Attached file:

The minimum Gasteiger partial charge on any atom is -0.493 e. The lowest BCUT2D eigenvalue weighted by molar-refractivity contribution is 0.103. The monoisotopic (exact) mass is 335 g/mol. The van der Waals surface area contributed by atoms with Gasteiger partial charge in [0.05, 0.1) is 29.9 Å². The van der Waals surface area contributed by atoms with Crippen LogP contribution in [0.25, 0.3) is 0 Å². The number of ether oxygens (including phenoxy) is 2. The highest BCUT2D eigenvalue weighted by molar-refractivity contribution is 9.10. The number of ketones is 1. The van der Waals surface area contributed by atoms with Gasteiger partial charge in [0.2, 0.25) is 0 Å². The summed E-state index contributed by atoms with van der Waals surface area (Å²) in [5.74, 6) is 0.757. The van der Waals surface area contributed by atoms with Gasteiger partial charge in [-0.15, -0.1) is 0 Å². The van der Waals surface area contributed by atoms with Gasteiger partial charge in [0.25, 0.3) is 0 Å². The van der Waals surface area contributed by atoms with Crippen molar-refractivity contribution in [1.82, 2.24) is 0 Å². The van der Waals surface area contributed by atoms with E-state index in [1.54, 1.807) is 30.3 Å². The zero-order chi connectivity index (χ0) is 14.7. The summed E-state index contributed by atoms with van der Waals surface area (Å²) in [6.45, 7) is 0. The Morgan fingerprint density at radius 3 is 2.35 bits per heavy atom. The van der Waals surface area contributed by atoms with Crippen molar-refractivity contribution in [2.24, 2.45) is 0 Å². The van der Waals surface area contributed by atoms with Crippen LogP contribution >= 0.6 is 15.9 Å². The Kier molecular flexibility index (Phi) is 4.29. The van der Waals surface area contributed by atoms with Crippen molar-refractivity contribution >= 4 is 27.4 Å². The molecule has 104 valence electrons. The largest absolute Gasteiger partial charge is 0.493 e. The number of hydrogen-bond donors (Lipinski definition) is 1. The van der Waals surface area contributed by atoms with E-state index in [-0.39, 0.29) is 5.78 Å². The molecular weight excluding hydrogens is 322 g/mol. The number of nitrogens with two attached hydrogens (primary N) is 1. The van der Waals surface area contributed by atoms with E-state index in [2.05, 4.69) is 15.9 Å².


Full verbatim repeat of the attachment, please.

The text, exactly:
The minimum Gasteiger partial charge on any atom is -0.493 e. The lowest BCUT2D eigenvalue weighted by molar-refractivity contribution is 0.103. The monoisotopic (exact) mass is 335 g/mol. The van der Waals surface area contributed by atoms with Gasteiger partial charge in [0.05, 0.1) is 29.9 Å². The van der Waals surface area contributed by atoms with Crippen LogP contribution in [0.25, 0.3) is 0 Å². The number of ether oxygens (including phenoxy) is 2. The highest BCUT2D eigenvalue weighted by molar-refractivity contribution is 9.10. The number of ketones is 1. The van der Waals surface area contributed by atoms with Gasteiger partial charge in [0.2, 0.25) is 0 Å². The summed E-state index contributed by atoms with van der Waals surface area (Å²) in [5.74, 6) is 0.757. The van der Waals surface area contributed by atoms with Gasteiger partial charge in [-0.15, -0.1) is 0 Å². The van der Waals surface area contributed by atoms with Gasteiger partial charge in [0.25, 0.3) is 0 Å². The van der Waals surface area contributed by atoms with Crippen molar-refractivity contribution in [1.82, 2.24) is 0 Å². The van der Waals surface area contributed by atoms with E-state index in [1.54, 1.807) is 30.3 Å². The zero-order chi connectivity index (χ0) is 14.7. The summed E-state index contributed by atoms with van der Waals surface area (Å²) in [6.45, 7) is 0. The Morgan fingerprint density at radius 3 is 2.35 bits per heavy atom. The van der Waals surface area contributed by atoms with Crippen molar-refractivity contribution in [2.24, 2.45) is 0 Å². The van der Waals surface area contributed by atoms with Crippen LogP contribution >= 0.6 is 15.9 Å². The Kier molecular flexibility index (Phi) is 4.29. The van der Waals surface area contributed by atoms with Crippen molar-refractivity contribution >= 4 is 27.4 Å². The molecule has 104 valence electrons. The largest absolute Gasteiger partial charge is 0.493 e. The number of hydrogen-bond donors (Lipinski definition) is 1. The van der Waals surface area contributed by atoms with E-state index in [-0.39, 0.29) is 5.78 Å². The molecular weight excluding hydrogens is 322 g/mol. The number of nitrogens with two attached hydrogens (primary N) is 1. The van der Waals surface area contributed by atoms with E-state index in [2.05, 4.69) is 15.9 Å².